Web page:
It is more than likely that the lead tenor part was written for the same man who sang the first performance of Die Nachtigall, Josef Barth. The time signature (2/4) is the same for both songs, and a somewhat rigid rhythmic template provides the lead tenor with the stable framework he needs later to launch his embroidery of the vocal line, rich with all manner of decorative refinements. Indeed, these works are an interesting source of information about vocal ornamentation of the time; the composer has here written out the type of free ‘improvement’ of the music (for example at ‘Und künden der Liebe selige Lust’) which might have been spontaneously added as a da capo by a contemporary singer with some musical initiative, whether or not Schubert had included these capricious extras in the score. These quartets were written with an unashamed desire to cater for public taste, and in the coloratura of the first tenor line we glimpse the influence of fashionable Italian vocal pyrotechnics, something which the composer was here happy to employ.
None of this is to deny that the piece is thoroughly and delightfully Schubertian. As always when this composer launches into musical dactyls (and there can be few pieces more insistently grounded in dactylic rhythm than this) we are swept along by the irresistible momentum of it all: the music effortlessly carries us away on the wave of smiling enthusiasm. Spring is here depicted as a real life-force, like the stars (cf the similar rhythm of Die Sterne). This is the other side of the coin to the dactylic pace of death (Der Tod und das Mädchen), reminding us that extinction and rebirth are closely related. Mankind, aided by Schubert’s vision, can only regard these natural phenomena with wonder, and join in the dance.
The melody of Frühlingsgesang is a delight – a trippingly ingratiating tune eight bars long which is good enough immediately to repeat, words and all. And we hear this phrase, or variants of it, throughout the piece – never tiring of it. At ‘Begrüsset den Frühling mit heiteren Tänzen’ there is a contrasting four-bar phrase with a high-lying tessitura for the lead singer; the setting of ‘Begrüsset’, with a gentle accent placed high in the tenor line and then falling in obeisance to the triumphant new visitor. These four bars too, in the spirit of round dance, we hear more than once.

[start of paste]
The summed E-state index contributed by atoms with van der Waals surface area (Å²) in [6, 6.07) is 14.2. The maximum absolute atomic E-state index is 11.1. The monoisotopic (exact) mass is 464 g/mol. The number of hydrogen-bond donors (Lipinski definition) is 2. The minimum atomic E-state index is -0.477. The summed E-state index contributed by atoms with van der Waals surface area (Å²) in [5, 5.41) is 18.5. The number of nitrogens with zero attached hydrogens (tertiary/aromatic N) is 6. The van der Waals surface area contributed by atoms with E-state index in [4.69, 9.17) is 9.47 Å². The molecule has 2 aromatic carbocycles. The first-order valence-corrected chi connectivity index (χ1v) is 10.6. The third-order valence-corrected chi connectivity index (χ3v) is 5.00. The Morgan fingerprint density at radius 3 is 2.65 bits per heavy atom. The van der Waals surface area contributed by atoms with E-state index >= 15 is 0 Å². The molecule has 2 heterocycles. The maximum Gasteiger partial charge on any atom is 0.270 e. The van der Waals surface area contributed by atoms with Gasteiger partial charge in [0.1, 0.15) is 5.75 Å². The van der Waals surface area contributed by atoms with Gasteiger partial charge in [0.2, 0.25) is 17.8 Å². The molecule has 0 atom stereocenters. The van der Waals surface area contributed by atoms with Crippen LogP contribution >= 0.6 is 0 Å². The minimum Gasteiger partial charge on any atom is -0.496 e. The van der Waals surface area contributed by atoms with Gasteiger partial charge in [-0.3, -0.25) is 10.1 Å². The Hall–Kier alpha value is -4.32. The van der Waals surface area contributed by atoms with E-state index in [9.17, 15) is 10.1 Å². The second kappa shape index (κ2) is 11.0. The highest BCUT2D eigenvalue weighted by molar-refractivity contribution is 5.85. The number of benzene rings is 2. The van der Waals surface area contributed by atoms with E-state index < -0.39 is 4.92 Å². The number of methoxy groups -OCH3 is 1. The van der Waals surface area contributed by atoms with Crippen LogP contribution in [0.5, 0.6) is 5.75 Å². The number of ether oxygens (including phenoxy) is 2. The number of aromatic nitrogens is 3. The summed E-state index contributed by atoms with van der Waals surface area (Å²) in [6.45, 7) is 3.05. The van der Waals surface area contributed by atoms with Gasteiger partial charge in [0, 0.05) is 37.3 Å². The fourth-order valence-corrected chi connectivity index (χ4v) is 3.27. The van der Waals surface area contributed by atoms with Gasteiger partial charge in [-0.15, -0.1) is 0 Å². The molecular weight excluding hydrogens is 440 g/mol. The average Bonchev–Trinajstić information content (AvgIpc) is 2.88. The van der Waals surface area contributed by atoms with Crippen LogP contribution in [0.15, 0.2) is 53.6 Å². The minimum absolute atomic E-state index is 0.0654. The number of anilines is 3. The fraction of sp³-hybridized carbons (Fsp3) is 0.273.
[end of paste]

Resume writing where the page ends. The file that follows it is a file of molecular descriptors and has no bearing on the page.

The second verse shifts into B minor at mention of winter (‘Der Winter bedroht ihn mit schauriger Kälte’), and the change is chilling. We are suddenly in the region of frozen wastes and blizzards – but not for long, as the return of spring is inevitable. At the third verse (‘Und die treue Erde mit Liebesgeberde’) there is a dreamily contemplative passage in A major, open fifths in the bass, which is hauntingly prophetic of Pause from Die schöne Müllerin. This leads us back to a final repeat of the principal melody, this time much ornamented.
The final verse (marked ‘Heiter doch nicht zu schnell’) is obviously inspired by the words ‘schaffende Kraft’ and is very effective, if somewhat disappointing after the ravishing music of the opening. As in Die Nachtigall, Schubert gives Tenor I a substantial (and technically difficult because high-lying) solo in 6/8 before introducing Tenor II in quasi canon. Bass I enters in the subdominant for his solo, a duet ensues with Bass II, and all four voices join together for the peroration which includes a reminder of the coloratura abilities of the lead tenor. The music whips itself up into a bucolic dance, but the piece ends with a coda where a significant word like ‘Liebe’ is elongated (a high B for Tenor I) to soulful effect. It is a formula that had worked before, and it seems that the quartet singers (and their audiences) expected something along these lines. The sensitivity of the first section is balanced by the manly back-slapping of the second.
There are two versions of this piece. The first, D709, is without piano accompaniment, and it was this version which was performed at the Kärntnertor Theatre on 7 April 1822. The work (sometimes known as Frühlingslied) was published in October 1823 with a piano part, but this is more or less a reduction of the vocal parts. It remains a moot point whether it was provided merely for the convenience of rehearsal, and to keep the singers in tune, or whether the composer actually preferred to hear this music accompanied. The addition of the piano adds a certain weight and colour to the piece which is not unattractive, and the question remains, probably then as now, a matter of taste and practical convenience.
from notes by Graham Johnson © 1997
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